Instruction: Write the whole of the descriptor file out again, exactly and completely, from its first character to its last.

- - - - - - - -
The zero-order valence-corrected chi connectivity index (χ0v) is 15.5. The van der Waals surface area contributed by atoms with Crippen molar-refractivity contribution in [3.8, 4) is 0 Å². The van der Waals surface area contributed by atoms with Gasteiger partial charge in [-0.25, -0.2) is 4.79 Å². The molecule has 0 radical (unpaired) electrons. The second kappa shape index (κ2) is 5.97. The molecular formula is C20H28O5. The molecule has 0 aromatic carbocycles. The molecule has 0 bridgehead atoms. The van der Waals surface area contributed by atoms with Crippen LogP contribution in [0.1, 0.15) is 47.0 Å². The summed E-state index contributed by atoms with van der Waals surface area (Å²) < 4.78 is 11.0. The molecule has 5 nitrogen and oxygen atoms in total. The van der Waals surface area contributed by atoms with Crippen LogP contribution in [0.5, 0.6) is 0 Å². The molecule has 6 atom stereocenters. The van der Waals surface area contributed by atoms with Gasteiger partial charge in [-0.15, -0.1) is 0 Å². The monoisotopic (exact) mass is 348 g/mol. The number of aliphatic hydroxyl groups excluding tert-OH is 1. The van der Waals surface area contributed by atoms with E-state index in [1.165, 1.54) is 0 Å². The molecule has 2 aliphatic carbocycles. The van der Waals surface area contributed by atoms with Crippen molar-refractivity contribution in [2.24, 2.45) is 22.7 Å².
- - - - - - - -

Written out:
The zero-order valence-corrected chi connectivity index (χ0v) is 15.5. The van der Waals surface area contributed by atoms with Crippen molar-refractivity contribution in [3.8, 4) is 0 Å². The van der Waals surface area contributed by atoms with Gasteiger partial charge in [-0.25, -0.2) is 4.79 Å². The molecule has 0 radical (unpaired) electrons. The second kappa shape index (κ2) is 5.97. The molecular formula is C20H28O5. The molecule has 0 aromatic carbocycles. The molecule has 0 bridgehead atoms. The van der Waals surface area contributed by atoms with Crippen LogP contribution in [0.1, 0.15) is 47.0 Å². The summed E-state index contributed by atoms with van der Waals surface area (Å²) < 4.78 is 11.0. The molecule has 5 nitrogen and oxygen atoms in total. The van der Waals surface area contributed by atoms with Crippen LogP contribution in [0.5, 0.6) is 0 Å². The molecule has 6 atom stereocenters. The van der Waals surface area contributed by atoms with Gasteiger partial charge in [-0.15, -0.1) is 0 Å². The monoisotopic (exact) mass is 348 g/mol. The number of aliphatic hydroxyl groups excluding tert-OH is 1. The van der Waals surface area contributed by atoms with E-state index in [1.165, 1.54) is 0 Å². The molecule has 2 aliphatic carbocycles. The van der Waals surface area contributed by atoms with Crippen molar-refractivity contribution in [2.24, 2.45) is 22.7 Å².